Determined to pursue and actualise his entrepreneurial temperament, he pulled out from the oil service company after about five years stint and set up an oil downstream business, which turned out to become a major dealer for Mobil Petroleum Unlimited. The business towered successfully until in 1998, following the rebirth of democratic politics and he decided to branch into politics, pitching tent with the Peoples Democratic Party (PDP).

The following year, 1999 at the young age of 35, he won the National Assembly election and thus represented Port Harcourt 2 in the House of Representatives between 1999 and 2003.

Opara, in no small way, distinguished himself during the first four years of the Fourth Republic. Apart from making robust contributions on the floor of the House, he sponsored and co-sponsored several major bills.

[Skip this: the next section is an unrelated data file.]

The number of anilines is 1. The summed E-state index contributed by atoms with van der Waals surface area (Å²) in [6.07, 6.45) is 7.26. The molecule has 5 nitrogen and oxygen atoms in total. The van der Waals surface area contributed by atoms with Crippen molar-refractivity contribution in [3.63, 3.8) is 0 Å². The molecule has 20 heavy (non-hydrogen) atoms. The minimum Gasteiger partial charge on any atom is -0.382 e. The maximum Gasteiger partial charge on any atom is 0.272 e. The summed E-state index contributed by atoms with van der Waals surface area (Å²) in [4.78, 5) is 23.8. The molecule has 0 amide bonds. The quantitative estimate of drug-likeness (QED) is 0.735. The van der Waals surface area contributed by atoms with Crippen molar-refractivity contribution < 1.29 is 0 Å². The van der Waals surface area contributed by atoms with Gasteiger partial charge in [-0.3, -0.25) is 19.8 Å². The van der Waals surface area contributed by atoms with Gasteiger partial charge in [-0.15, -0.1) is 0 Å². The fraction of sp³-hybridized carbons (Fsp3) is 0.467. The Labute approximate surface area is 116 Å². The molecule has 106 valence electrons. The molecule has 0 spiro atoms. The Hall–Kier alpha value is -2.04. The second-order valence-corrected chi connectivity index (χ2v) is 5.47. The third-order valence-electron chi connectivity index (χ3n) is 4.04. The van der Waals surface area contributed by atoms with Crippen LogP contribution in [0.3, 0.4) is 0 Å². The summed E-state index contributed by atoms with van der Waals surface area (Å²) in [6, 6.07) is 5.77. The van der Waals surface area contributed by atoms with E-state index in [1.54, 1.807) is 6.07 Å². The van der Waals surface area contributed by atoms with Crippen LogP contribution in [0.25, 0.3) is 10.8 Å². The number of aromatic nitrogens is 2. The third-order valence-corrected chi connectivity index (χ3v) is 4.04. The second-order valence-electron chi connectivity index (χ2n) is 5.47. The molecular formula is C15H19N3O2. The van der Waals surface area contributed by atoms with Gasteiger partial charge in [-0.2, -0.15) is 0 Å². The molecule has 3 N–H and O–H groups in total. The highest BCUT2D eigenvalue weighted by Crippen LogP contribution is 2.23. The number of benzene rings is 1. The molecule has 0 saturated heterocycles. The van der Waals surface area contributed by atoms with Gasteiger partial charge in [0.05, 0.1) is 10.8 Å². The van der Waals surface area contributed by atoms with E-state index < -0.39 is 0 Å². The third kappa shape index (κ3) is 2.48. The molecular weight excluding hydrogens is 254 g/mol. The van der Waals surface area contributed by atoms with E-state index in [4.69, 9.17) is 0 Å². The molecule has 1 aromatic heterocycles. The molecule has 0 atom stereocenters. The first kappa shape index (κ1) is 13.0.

Among his many bills was Gas Re-injection Bill which sought an end to gas flaring and proper utilisation of gas resources towards ensuring clean environment and enhanced government revenue. He was also deeply involved in the horse-trading and intriguing politics that gave rise to the passage of Niger Delta Development Commission Bill and its establishment in 2000.

Perhaps, it was on account of this remarkable performance that when he was re-elected in 2003, his colleagues rallied round and returned him unopposed as Deputy Speaker. For the four years he served as Deputy Speaker, he was chairman, House Committee of the Whole;  chairman, House Constitution Review Committee, member, ECOWAS Parliament and Governing Council of the International Parliamentary  Union.

As Deputy Speaker, Opara exhibited immeasurable degree of candour, liberal disposition, panache, loyalty and humility and thus became a stabilising force of the House. The result was that the House under the leadership of Aminu Bello Masari and himself was cohesive and closely-knit with striking harmonious relationship. This impacted positively on the volume of committee tasks, and quality and quantity of bills passed.